The Power of Observing
A robin in the birdbath. Kids playing frisbee in the driveway. My neighbor working in her garden. A bee buzzing around the zinnias out front. My sweet Lucy dog asleep on the back porch. These are things I love to watch – observing little bits of life – noticing small details to help me better understand what’s going on around me.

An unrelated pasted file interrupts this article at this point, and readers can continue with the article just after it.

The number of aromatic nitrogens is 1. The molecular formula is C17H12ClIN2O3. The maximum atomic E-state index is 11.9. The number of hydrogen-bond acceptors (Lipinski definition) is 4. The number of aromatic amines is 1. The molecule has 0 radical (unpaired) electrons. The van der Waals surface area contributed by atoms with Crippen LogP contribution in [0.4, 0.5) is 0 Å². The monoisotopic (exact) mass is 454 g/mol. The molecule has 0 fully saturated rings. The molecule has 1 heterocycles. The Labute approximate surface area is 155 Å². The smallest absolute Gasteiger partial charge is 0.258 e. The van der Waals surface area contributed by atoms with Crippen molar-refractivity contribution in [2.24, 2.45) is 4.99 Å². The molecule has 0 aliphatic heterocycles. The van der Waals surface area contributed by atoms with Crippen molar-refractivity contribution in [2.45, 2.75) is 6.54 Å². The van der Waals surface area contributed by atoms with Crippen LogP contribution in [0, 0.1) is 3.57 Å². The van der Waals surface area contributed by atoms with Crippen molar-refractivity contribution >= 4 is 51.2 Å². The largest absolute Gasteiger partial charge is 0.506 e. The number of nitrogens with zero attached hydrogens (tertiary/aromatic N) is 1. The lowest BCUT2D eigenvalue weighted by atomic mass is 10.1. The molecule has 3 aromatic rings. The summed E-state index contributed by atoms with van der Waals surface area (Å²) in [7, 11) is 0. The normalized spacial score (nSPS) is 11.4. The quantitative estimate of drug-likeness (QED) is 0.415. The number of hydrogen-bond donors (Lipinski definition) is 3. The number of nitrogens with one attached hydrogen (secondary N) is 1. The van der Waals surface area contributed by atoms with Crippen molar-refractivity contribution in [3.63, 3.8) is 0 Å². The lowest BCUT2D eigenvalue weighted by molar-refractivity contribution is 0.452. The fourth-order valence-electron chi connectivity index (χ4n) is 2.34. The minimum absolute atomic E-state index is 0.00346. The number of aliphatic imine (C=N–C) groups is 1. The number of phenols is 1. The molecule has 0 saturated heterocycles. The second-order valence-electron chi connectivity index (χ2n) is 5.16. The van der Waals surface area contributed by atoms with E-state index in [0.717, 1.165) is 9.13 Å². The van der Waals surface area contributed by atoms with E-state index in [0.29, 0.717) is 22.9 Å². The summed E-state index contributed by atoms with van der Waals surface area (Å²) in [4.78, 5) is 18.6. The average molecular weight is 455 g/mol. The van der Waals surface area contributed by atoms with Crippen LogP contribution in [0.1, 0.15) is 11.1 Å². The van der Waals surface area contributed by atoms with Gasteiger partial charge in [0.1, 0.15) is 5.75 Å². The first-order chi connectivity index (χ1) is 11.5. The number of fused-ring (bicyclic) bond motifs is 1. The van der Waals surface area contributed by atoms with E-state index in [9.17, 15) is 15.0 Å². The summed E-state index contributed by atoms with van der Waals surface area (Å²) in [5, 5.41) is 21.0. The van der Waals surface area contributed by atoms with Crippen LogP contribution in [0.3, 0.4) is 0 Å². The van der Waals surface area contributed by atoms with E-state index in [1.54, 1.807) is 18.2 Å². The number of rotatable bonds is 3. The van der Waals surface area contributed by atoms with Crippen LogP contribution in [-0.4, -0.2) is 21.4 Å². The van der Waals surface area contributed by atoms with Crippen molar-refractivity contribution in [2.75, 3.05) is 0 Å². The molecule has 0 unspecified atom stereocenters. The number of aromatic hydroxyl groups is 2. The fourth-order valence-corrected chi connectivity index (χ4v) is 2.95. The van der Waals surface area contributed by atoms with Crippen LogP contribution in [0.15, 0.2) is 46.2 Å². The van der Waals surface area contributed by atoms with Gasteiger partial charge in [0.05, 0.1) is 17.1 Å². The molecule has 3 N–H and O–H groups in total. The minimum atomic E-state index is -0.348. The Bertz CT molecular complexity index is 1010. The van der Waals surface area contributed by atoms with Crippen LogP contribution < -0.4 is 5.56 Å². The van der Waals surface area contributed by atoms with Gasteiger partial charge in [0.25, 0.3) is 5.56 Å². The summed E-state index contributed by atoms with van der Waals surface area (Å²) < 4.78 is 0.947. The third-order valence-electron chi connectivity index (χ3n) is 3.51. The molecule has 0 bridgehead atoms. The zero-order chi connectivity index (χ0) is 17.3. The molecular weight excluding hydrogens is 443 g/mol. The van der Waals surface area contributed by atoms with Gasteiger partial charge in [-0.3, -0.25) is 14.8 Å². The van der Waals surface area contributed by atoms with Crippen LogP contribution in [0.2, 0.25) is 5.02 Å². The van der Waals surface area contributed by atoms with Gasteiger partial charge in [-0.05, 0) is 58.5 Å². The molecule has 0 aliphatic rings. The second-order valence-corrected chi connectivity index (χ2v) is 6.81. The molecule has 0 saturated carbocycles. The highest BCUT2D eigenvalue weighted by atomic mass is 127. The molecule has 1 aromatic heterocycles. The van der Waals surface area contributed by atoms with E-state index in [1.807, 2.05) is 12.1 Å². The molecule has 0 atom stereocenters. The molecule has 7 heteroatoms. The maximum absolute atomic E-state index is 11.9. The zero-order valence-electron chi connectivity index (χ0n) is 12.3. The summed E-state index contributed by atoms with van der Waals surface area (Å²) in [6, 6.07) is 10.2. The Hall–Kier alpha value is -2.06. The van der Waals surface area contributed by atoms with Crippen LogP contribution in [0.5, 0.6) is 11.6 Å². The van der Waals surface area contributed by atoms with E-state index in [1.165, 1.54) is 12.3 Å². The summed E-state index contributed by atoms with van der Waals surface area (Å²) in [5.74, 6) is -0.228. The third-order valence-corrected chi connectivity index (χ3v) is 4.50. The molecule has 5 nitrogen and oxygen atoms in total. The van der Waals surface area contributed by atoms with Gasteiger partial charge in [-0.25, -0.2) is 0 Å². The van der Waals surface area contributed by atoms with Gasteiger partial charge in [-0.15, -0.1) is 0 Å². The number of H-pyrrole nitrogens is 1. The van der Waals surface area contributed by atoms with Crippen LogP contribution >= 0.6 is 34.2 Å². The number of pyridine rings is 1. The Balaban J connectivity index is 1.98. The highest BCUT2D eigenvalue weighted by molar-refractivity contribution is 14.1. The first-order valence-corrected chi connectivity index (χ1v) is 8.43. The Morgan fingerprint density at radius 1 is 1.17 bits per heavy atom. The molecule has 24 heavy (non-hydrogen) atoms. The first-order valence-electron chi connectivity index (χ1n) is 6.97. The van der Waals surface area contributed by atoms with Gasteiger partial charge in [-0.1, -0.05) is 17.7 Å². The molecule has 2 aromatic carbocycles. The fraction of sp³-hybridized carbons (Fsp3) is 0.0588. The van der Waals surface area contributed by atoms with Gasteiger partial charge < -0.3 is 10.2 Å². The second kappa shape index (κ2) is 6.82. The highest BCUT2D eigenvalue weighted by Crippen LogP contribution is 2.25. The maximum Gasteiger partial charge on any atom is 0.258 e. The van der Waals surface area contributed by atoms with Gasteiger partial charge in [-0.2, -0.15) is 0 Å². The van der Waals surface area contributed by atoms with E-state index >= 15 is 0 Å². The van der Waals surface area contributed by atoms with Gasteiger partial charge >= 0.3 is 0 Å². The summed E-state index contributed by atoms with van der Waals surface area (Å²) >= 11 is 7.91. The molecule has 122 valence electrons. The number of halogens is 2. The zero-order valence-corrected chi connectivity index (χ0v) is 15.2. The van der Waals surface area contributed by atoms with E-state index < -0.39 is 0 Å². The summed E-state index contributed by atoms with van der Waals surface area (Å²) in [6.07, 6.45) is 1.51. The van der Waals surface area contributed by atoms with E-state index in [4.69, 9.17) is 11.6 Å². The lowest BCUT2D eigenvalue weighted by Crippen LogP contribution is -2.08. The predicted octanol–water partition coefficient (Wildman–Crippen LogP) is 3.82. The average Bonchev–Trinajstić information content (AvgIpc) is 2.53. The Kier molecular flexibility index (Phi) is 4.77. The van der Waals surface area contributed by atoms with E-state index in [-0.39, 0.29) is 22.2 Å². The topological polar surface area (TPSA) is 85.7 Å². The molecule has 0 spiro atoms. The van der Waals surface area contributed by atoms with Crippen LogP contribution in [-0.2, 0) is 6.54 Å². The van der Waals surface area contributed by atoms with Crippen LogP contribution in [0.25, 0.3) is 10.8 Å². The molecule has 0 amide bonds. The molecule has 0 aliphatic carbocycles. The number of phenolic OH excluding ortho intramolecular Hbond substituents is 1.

As always, our first day at a Zambian school is spent observing teachers, watching their students, and noticing the culture of a classroom. All too often, teachers across the globe are rarely provided the opportunity to watch each other, and yet so much can be gleaned from observing. Listening to what is said while paying attention to teacher and student interactions can help steer us in the right direction on how to best serve both groups. What’s easy? Starting the conversation afterwards, naming the areas of strength in the classroom, asking what went well during the lesson, while praising the teacher for specific accomplishments in the classroom. What’s difficult but worth it? Working together to figure out how to best meet the needs of all students in the classroom, using information from the observations and from the teacher’s perspective. Yes, most school days fly by, and the kids come and go, but if we take the time to notice the little things, it might just make a big impact for our students.